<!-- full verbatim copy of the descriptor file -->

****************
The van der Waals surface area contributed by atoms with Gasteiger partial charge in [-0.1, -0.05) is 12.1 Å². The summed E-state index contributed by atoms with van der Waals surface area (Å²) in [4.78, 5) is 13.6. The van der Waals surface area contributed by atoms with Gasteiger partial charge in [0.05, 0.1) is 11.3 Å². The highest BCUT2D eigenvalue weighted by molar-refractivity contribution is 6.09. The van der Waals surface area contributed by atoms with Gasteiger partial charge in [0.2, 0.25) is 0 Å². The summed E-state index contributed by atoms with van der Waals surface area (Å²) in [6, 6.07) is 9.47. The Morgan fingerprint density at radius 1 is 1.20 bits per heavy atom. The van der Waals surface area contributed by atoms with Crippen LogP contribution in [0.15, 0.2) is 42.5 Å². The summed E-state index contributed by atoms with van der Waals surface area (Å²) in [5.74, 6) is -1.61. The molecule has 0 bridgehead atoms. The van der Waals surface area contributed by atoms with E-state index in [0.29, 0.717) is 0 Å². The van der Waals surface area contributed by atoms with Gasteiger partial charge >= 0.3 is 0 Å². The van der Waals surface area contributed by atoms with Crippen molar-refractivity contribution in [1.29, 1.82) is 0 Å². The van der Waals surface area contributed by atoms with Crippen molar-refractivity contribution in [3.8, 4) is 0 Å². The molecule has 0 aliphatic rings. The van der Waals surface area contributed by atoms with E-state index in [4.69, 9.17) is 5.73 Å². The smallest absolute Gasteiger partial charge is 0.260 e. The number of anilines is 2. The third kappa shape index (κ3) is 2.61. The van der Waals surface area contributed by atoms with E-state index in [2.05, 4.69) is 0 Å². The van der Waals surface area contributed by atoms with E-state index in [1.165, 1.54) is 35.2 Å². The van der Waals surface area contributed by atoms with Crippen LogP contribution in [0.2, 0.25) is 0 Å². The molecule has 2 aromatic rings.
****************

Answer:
The van der Waals surface area contributed by atoms with Gasteiger partial charge in [-0.1, -0.05) is 12.1 Å². The summed E-state index contributed by atoms with van der Waals surface area (Å²) in [4.78, 5) is 13.6. The van der Waals surface area contributed by atoms with Gasteiger partial charge in [0.05, 0.1) is 11.3 Å². The highest BCUT2D eigenvalue weighted by molar-refractivity contribution is 6.09. The van der Waals surface area contributed by atoms with Gasteiger partial charge in [0.2, 0.25) is 0 Å². The summed E-state index contributed by atoms with van der Waals surface area (Å²) in [6, 6.07) is 9.47. The Morgan fingerprint density at radius 1 is 1.20 bits per heavy atom. The van der Waals surface area contributed by atoms with Crippen LogP contribution in [0.15, 0.2) is 42.5 Å². The summed E-state index contributed by atoms with van der Waals surface area (Å²) in [5.74, 6) is -1.61. The molecule has 0 bridgehead atoms. The van der Waals surface area contributed by atoms with E-state index in [0.29, 0.717) is 0 Å². The van der Waals surface area contributed by atoms with Gasteiger partial charge >= 0.3 is 0 Å². The van der Waals surface area contributed by atoms with Crippen molar-refractivity contribution in [1.29, 1.82) is 0 Å². The van der Waals surface area contributed by atoms with Crippen molar-refractivity contribution in [3.8, 4) is 0 Å². The molecule has 0 aliphatic rings. The van der Waals surface area contributed by atoms with E-state index in [4.69, 9.17) is 5.73 Å². The smallest absolute Gasteiger partial charge is 0.260 e. The number of anilines is 2. The third kappa shape index (κ3) is 2.61. The van der Waals surface area contributed by atoms with E-state index in [2.05, 4.69) is 0 Å². The van der Waals surface area contributed by atoms with E-state index in [1.165, 1.54) is 35.2 Å². The van der Waals surface area contributed by atoms with Crippen LogP contribution in [0.2, 0.25) is 0 Å². The molecule has 2 aromatic rings.